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Abu Dhabi, UAEMonday 18 June 2018

Forget killer robots and Trump, Nobel laureates fear nuclear war and climate change

Nuclear war and environmental degradation are far bigger concerns to Nobel Prize winners than robots and AI, a survey shows

Killer robots such as this one from Terminator Genisys are not the biggest threat to humanity, according to Nobel laureates.
Killer robots such as this one from Terminator Genisys are not the biggest threat to humanity, according to Nobel laureates.

LONDON // Fears of killer robots wiping out humanity are overplayed, according to some of the world's biggest brains, who believe instead that it is the old fashioned threats of nuclear war and environmental degradation that should be keeping us up at night.

In a survey of 50 Nobel Prize winners conducted by Times Higher Education and Lindau Nobel Laureate Meetings, only two identified Artificial Intelligence as among the gravest threats facing mankind, despite recent warnings by the likes of Elon Musk about the dangers associated with super-intelligent machines.

Instead, almost a quarter (23%) of Nobel laureates identified nuclear war as one of the main threats to mankind, which is unsurprising against a backdrop of US-North Korea tensions and accusations of Russian interference in the US presidential elections. "Warmonger dictators" and the risk of populist regimes and terrorists featured heavily in the list of concerns by the respondents.

Environmental issues, including over-population and climate change, were also flagged as serious risk by a third (34%) of the Nobel laureates. Respondents focused on the world’s expanding population and consequent struggles with the provision of food and water, including the debate over genetically-modified products. Global warming was also frequently cited, in the wake of the US government's decision to withdraw from the Paris Accord on climate change.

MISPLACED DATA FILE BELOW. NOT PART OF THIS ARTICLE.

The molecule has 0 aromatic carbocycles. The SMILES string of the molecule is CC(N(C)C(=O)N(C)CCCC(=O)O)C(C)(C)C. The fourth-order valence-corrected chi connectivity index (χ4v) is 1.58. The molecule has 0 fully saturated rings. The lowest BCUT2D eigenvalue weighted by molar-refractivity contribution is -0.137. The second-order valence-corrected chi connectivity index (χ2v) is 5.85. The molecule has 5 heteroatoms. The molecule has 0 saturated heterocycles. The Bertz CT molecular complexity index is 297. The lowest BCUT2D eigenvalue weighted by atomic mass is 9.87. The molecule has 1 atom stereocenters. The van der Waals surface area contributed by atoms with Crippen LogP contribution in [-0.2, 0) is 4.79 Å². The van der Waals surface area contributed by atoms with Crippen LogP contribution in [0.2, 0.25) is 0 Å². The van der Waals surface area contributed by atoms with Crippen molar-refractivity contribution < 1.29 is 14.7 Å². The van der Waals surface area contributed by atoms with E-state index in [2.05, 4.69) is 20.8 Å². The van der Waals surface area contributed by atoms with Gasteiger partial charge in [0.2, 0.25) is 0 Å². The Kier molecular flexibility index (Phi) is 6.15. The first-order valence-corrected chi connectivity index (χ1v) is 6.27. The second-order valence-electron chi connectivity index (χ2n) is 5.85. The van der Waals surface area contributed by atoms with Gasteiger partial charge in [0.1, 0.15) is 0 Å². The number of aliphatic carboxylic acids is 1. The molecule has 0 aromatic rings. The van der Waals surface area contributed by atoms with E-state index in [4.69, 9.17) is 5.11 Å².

In a related theme, the laureates deplored the ignorance of political leaders and their willingness to disregard scientific facts, with US President Donald Trump’s dismissal of climate change as a “hoax” being an obvious example. Populism and political polarisation were identified as major threats to scientific progress by a staggering 70% of respondents, while two laureates singled out Mr Trump as the greatest threat to humankind.

Speaking to Times Higher Education, Peter Agre, who won the Nobel Prize in Chemistry in 2003 and is now based at Johns Hopkins University in Baltimore, said: “Trump could play a villain in a Batman movie – everything he does is wicked or selfish”. He added that it was a particular concern that the US president “flaunts his ignorance” to appeal to Americans who are happy to dismiss the opinions of scientists.

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Other threats identified by the Nobel laureates include drug resistant pathogens, inequality and even Facebook, which in June this year recorded its two billionth active user, equivalent to almost a quarter of the world's population.

John Gill, editor of Times Higher Education, commented: “This survey offers a unique insight into the issues that keep the world’s greatest scientific minds awake at night.

"Some of the threats they identify are predictable: nuclear war, antibiotic resistance and environmental degradation all feature. However, the Nobel laureates also voice concerns about technological advance, changes in human interaction, the potential ‘weaponisation’ of Artificial Intelligence, and an age of ignorance leading to political populism and a loss of respect for scientific evidence as existential threats."

Commonly proposed solutions to these threats by the laureates included science, political commitment and greater public education.

Mr Gill added: "There is a consensus that heading off these dangers requires political will and action, the prioritisation of education on a global scale, and above all avoiding the risk of inaction through complacency.”

The survey drew responses from almost a quarter of the living Nobel Prize winners for chemistry, physics, physiology, medicine and economics. Peace Prize and Literature Prize winners were not canvassed.